Microfinance was once applauded as the world’s most powerful tool for eliminating poverty. But it is now on a slippery slope, moving from good to bad. Microfinance is facing trouble because the purity of its mission has been diluted. When it started, microfinance was a financial tool being used for social good. Now it has increasingly become a social tool used as a way to generate money, which is why it has lost a lot of its original sheen. This is one reason why microfinance often runs into heavy weather and hits periodic roadblocks and default crises.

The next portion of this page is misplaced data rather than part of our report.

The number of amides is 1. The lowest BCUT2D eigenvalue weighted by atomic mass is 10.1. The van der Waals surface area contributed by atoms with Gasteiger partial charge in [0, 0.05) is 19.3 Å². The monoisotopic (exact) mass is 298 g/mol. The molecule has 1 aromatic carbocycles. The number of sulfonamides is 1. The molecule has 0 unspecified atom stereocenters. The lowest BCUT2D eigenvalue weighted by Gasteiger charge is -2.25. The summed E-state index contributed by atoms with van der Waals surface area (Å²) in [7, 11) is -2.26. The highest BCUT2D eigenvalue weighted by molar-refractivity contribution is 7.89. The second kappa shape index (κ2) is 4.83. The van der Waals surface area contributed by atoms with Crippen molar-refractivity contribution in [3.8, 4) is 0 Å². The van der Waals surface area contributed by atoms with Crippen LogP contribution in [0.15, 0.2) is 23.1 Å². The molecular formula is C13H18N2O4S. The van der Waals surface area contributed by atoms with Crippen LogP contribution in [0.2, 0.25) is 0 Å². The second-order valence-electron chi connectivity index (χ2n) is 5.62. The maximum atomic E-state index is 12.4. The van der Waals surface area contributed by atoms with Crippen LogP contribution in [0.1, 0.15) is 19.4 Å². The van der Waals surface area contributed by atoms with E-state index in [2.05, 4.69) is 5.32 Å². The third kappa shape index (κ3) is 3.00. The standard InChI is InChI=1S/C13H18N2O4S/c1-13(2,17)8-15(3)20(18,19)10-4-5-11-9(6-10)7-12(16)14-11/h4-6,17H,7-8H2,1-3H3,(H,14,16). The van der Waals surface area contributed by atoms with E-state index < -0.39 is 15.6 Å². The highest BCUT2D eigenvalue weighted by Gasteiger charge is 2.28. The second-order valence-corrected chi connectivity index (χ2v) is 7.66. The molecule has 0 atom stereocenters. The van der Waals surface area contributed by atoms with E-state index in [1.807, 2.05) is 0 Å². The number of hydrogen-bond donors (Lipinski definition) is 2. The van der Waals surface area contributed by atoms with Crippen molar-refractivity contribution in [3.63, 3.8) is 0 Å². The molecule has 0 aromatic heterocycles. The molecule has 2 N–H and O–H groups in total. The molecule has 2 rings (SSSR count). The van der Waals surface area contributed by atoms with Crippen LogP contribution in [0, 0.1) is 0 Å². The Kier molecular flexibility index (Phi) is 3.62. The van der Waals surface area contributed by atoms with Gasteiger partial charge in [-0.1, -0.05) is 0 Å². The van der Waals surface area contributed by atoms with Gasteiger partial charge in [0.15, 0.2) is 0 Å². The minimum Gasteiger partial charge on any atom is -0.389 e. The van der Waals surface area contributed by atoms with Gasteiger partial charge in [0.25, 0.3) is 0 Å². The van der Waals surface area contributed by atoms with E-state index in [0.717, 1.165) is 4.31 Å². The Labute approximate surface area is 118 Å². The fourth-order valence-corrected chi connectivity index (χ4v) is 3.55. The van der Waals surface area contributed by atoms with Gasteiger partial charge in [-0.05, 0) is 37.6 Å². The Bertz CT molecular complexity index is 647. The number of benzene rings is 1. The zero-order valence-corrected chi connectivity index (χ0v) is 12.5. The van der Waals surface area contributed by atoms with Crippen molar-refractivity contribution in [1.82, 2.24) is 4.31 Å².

Born out of the simple notion that the poor can save and are bankable, microfinance is an approach to financial inclusion based on providing small denomination loans and other financial services to the working poor and others who lack the collateral, credit history, or other assets and are not served by conventional banking. It has generated considerable enthusiasm, not just in the development community but also at political levels. It has infused an entrepreneurial spirit in tiny business like clay-brick makers, seamstresses, and vegetable sellers.
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